Event battles smoking

Lindsay Sainlar

For those who have tried to quit smoking more times than they can remember, today is the day to try again.

In an attempt to shed awareness on the dangerous effects of tobacco use, health centers across the nation are participating in the Great American Smokeout.

The event encourages habitual cigarette smokers to quit for at least a day, but hopefully for the rest of their lives.

Health Services and the Topperwell Peer Educators are sponsoring the smoke-free day outside JavaCity, Downing University Center and Thompson Complex today from 10 a.m. to 2 p.m. ?

Health educator Joe Moran said several educators will be handing out smoking-cessation kits, which include gum, pencils and information on the dangers of smoking.

Moran said there will also be giant replicas of cigarettes listing all the different toxins and carcinogens that are found in a pack of Camels or Marlboros.

He said that cigarettes share a lot of the same chemicals that are found in both Windex and toilet bowl cleaners. ?

“The sooner people quit, the better off they are,” Moran said, adding that smoking can lead to other cancers besides lung cancer, such as cancer of the mouth, stomach or cervix.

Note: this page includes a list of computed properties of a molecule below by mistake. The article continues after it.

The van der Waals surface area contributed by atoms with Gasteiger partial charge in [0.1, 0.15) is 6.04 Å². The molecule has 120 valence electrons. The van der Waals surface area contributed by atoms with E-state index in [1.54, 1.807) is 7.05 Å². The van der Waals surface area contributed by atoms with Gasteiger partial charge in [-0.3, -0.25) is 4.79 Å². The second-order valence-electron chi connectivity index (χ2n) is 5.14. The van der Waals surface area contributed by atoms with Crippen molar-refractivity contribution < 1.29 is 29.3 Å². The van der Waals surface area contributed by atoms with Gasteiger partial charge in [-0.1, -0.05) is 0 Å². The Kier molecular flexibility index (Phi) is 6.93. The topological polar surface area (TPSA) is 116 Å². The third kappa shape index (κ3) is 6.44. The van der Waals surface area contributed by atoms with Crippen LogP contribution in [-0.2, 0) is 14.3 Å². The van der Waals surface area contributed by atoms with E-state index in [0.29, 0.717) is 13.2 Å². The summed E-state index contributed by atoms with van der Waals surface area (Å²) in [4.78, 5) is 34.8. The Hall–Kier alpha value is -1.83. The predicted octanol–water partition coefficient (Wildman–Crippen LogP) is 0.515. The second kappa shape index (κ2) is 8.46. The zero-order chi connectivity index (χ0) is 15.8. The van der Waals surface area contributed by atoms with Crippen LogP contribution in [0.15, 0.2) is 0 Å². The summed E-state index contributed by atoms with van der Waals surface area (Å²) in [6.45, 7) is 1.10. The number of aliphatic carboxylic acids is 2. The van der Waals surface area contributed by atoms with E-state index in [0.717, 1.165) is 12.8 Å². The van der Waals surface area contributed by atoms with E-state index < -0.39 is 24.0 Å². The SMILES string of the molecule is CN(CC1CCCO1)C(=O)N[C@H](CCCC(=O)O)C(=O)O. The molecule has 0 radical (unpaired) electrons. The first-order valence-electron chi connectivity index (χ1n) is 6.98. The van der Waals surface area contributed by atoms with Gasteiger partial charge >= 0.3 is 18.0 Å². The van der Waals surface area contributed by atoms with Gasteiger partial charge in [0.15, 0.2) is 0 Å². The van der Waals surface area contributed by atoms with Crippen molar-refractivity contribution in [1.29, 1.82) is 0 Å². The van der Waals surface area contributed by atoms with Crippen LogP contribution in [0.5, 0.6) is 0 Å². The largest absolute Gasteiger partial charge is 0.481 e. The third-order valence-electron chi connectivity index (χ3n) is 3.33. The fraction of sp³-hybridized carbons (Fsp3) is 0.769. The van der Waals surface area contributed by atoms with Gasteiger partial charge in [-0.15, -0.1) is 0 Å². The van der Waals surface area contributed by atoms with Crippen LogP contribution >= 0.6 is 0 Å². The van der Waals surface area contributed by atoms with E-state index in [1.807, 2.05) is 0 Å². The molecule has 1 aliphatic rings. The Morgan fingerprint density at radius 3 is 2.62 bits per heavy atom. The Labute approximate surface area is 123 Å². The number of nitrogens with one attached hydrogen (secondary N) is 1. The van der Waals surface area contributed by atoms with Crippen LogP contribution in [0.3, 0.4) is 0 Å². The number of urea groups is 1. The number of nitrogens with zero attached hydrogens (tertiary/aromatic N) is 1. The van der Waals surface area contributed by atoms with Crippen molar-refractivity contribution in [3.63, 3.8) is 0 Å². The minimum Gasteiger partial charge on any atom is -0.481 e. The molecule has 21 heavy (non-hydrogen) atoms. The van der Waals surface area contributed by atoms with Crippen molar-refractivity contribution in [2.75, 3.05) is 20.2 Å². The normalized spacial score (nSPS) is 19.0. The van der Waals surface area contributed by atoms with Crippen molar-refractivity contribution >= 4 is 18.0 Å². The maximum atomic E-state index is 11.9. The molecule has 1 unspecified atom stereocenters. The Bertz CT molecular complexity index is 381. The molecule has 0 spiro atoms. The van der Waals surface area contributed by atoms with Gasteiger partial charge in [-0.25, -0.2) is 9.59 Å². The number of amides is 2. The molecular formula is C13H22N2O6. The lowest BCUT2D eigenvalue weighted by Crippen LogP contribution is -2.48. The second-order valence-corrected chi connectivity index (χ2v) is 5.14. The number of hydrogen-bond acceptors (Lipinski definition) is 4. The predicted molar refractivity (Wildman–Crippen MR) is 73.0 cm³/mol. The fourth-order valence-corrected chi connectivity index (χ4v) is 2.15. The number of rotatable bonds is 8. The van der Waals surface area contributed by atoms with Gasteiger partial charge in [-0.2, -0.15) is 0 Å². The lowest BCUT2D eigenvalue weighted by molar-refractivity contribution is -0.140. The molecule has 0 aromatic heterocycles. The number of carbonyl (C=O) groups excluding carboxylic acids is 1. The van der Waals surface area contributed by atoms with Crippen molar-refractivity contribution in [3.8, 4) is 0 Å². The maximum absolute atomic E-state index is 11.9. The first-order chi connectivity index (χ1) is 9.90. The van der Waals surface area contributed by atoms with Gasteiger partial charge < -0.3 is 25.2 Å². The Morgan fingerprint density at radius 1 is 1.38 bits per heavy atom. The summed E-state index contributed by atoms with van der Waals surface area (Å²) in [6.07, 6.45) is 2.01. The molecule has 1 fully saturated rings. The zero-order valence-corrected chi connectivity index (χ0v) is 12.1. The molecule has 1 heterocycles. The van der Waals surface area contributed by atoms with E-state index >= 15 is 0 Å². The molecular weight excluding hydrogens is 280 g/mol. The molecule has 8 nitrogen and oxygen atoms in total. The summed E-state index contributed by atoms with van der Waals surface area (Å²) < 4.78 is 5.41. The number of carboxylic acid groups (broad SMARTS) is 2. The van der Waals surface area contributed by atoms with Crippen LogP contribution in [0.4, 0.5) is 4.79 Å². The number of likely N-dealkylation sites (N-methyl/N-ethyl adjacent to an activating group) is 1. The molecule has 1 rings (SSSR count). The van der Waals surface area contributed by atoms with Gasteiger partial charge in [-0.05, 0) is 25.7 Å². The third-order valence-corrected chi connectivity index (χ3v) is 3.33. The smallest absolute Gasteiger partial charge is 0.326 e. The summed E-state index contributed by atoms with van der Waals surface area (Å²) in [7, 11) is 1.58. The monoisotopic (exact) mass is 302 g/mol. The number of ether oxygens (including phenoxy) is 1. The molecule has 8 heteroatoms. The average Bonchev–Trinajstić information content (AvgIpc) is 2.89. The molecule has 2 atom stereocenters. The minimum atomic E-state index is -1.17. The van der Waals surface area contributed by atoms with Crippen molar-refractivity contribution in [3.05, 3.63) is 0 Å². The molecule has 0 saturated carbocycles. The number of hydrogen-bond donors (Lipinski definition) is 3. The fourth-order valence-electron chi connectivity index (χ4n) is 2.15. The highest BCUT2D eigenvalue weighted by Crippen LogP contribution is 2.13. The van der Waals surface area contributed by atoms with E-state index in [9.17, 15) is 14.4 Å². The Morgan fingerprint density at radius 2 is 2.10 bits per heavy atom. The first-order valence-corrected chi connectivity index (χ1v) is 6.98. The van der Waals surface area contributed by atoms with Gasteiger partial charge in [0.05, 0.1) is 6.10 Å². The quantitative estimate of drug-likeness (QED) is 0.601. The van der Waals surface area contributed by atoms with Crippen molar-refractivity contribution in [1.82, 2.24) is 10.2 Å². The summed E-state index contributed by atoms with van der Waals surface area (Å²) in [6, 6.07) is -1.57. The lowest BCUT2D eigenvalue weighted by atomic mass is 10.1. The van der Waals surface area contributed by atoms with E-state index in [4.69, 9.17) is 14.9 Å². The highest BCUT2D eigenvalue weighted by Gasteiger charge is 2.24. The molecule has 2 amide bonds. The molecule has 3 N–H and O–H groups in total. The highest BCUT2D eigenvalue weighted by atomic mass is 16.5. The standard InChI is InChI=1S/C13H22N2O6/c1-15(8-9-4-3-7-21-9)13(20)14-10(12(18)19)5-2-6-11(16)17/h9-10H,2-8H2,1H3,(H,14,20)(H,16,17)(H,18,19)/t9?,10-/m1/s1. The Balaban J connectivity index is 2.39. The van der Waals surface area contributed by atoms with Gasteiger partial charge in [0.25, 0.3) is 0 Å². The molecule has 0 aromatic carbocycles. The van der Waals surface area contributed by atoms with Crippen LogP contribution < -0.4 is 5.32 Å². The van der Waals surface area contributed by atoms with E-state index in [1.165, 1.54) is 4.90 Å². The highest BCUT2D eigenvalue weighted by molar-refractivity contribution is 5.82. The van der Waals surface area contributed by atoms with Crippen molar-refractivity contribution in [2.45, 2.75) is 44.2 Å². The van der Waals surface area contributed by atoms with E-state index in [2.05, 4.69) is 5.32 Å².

Moran grew up in eastern Kentucky, where tobacco farming is prevalent, but he said he has never smoked a cigarette in his life. He said the smell has always bothered him, and the mere fact that it’s a big health risk has steered him away. ?

According to the American Cancer Society Web site, www.cancer.org, the nicotine drug found in cigarettes is as addictive as heroin and cocaine. It causes the body to become both physically and psychologically fixated on smoking cigarettes. ?

When smokers attempt to quit, they physically react with withdrawal symptoms because of the absence of a drug they became dependent upon, according to the Web site. Psychologically, ex-smokers fight a habit they became accustomed to.

A smoker who quits gains an average of 10 pounds and a considerable number of years to his or her life expectancy, the Web site said.

Another group bringing attention to the ever-growing problem of cigarette use is the Health and Wellness Center, located in the Greenwood Mall. The Health and Wellness Center is not affiliated with the university, though it employs some Western students.

Vickie Cash, coordinator of the Health and Wellness Center, said several respiratory-care practitioners will administer free spirometry screenings today from 2 to 6 p.m. ?

The spirometry screening tests the functioning lung capability of a particular patient. Cash said it measures lung airflow and volume and notifies patients of any possible airflow obstructions.

The screening takes a few minutes and only requires blowing a puff of air into the spirometry machine. ?

Cash said preventing pulmonary disease is important, especially in Kentucky, where chronic diseases are abundant.

“We all have friends and family members with lung diseases, and this screening just brings more awareness to it,” she said.

Reach Lindsay Sainlar at [email protected]